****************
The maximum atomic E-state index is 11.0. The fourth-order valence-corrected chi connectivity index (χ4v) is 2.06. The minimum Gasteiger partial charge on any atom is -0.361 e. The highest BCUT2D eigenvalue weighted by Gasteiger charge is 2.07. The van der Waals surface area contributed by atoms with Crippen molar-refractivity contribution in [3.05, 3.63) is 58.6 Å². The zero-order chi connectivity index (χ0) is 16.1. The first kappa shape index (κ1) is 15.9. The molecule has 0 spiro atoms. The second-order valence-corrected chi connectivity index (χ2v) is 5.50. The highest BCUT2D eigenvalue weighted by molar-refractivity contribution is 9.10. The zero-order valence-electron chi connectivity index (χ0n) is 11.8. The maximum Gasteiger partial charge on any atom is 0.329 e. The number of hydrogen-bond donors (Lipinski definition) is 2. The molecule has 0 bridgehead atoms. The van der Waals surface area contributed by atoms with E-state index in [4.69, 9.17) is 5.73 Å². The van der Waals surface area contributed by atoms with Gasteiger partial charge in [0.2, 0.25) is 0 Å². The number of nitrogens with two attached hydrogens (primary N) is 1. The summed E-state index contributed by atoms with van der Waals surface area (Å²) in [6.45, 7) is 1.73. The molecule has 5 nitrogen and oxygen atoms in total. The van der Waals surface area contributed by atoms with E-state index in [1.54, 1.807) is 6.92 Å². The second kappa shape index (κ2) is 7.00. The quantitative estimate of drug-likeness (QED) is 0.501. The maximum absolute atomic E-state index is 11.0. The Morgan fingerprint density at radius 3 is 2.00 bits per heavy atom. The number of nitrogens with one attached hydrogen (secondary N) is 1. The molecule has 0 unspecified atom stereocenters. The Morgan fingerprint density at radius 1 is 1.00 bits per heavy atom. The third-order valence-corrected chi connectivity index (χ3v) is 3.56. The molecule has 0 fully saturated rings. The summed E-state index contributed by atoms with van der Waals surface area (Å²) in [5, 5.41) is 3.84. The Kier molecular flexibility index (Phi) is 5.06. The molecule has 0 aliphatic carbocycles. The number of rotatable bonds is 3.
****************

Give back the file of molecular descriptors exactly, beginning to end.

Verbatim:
The maximum atomic E-state index is 11.0. The fourth-order valence-corrected chi connectivity index (χ4v) is 2.06. The minimum Gasteiger partial charge on any atom is -0.361 e. The highest BCUT2D eigenvalue weighted by Gasteiger charge is 2.07. The van der Waals surface area contributed by atoms with Crippen molar-refractivity contribution in [3.05, 3.63) is 58.6 Å². The zero-order chi connectivity index (χ0) is 16.1. The first kappa shape index (κ1) is 15.9. The molecule has 0 spiro atoms. The second-order valence-corrected chi connectivity index (χ2v) is 5.50. The highest BCUT2D eigenvalue weighted by molar-refractivity contribution is 9.10. The zero-order valence-electron chi connectivity index (χ0n) is 11.8. The maximum Gasteiger partial charge on any atom is 0.329 e. The number of hydrogen-bond donors (Lipinski definition) is 2. The molecule has 0 bridgehead atoms. The van der Waals surface area contributed by atoms with E-state index in [4.69, 9.17) is 5.73 Å². The van der Waals surface area contributed by atoms with Gasteiger partial charge in [0.2, 0.25) is 0 Å². The number of nitrogens with two attached hydrogens (primary N) is 1. The summed E-state index contributed by atoms with van der Waals surface area (Å²) in [6.45, 7) is 1.73. The molecule has 5 nitrogen and oxygen atoms in total. The van der Waals surface area contributed by atoms with E-state index in [1.54, 1.807) is 6.92 Å². The second kappa shape index (κ2) is 7.00. The quantitative estimate of drug-likeness (QED) is 0.501. The maximum absolute atomic E-state index is 11.0. The Morgan fingerprint density at radius 3 is 2.00 bits per heavy atom. The number of nitrogens with one attached hydrogen (secondary N) is 1. The molecule has 0 unspecified atom stereocenters. The Morgan fingerprint density at radius 1 is 1.00 bits per heavy atom. The third-order valence-corrected chi connectivity index (χ3v) is 3.56. The molecule has 0 fully saturated rings. The summed E-state index contributed by atoms with van der Waals surface area (Å²) in [5, 5.41) is 3.84. The Kier molecular flexibility index (Phi) is 5.06. The molecule has 0 aliphatic carbocycles. The number of rotatable bonds is 3.